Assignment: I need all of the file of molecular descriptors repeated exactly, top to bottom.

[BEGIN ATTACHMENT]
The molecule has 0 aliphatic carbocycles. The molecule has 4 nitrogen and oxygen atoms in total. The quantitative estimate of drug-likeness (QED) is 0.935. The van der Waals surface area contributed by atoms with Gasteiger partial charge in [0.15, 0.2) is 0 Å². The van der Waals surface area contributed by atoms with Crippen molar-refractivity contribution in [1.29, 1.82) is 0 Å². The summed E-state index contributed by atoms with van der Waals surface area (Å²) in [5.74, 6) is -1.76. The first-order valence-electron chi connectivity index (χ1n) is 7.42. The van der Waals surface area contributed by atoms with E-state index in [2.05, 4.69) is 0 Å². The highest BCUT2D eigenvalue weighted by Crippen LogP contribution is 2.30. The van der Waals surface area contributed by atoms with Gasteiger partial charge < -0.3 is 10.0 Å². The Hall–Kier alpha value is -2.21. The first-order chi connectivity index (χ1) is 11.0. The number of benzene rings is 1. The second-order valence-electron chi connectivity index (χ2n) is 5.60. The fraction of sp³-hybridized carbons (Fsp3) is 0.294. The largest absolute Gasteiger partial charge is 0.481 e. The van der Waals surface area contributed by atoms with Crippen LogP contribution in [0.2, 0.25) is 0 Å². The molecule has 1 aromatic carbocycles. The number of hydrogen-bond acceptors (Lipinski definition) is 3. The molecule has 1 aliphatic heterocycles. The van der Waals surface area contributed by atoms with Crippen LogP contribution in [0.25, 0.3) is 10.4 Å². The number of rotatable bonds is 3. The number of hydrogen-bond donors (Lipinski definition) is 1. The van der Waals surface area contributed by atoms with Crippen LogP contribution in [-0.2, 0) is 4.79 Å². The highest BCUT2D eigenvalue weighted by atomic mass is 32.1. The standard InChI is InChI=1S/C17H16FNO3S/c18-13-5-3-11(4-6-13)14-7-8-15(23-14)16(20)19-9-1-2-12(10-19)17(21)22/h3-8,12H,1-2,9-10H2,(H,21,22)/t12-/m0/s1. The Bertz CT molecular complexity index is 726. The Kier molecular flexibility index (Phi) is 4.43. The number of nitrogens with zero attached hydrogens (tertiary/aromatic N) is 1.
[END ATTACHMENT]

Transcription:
The molecule has 0 aliphatic carbocycles. The molecule has 4 nitrogen and oxygen atoms in total. The quantitative estimate of drug-likeness (QED) is 0.935. The van der Waals surface area contributed by atoms with Gasteiger partial charge in [0.15, 0.2) is 0 Å². The van der Waals surface area contributed by atoms with Crippen molar-refractivity contribution in [1.29, 1.82) is 0 Å². The summed E-state index contributed by atoms with van der Waals surface area (Å²) in [5.74, 6) is -1.76. The first-order valence-electron chi connectivity index (χ1n) is 7.42. The van der Waals surface area contributed by atoms with E-state index in [2.05, 4.69) is 0 Å². The highest BCUT2D eigenvalue weighted by Crippen LogP contribution is 2.30. The van der Waals surface area contributed by atoms with Gasteiger partial charge < -0.3 is 10.0 Å². The Hall–Kier alpha value is -2.21. The first-order chi connectivity index (χ1) is 11.0. The number of benzene rings is 1. The second-order valence-electron chi connectivity index (χ2n) is 5.60. The fraction of sp³-hybridized carbons (Fsp3) is 0.294. The largest absolute Gasteiger partial charge is 0.481 e. The van der Waals surface area contributed by atoms with Crippen LogP contribution in [0.2, 0.25) is 0 Å². The molecule has 1 aromatic carbocycles. The number of hydrogen-bond acceptors (Lipinski definition) is 3. The molecule has 1 aliphatic heterocycles. The van der Waals surface area contributed by atoms with Crippen LogP contribution in [0.25, 0.3) is 10.4 Å². The number of rotatable bonds is 3. The number of hydrogen-bond donors (Lipinski definition) is 1. The van der Waals surface area contributed by atoms with Crippen LogP contribution in [-0.2, 0) is 4.79 Å². The highest BCUT2D eigenvalue weighted by atomic mass is 32.1. The standard InChI is InChI=1S/C17H16FNO3S/c18-13-5-3-11(4-6-13)14-7-8-15(23-14)16(20)19-9-1-2-12(10-19)17(21)22/h3-8,12H,1-2,9-10H2,(H,21,22)/t12-/m0/s1. The Bertz CT molecular complexity index is 726. The Kier molecular flexibility index (Phi) is 4.43. The number of nitrogens with zero attached hydrogens (tertiary/aromatic N) is 1.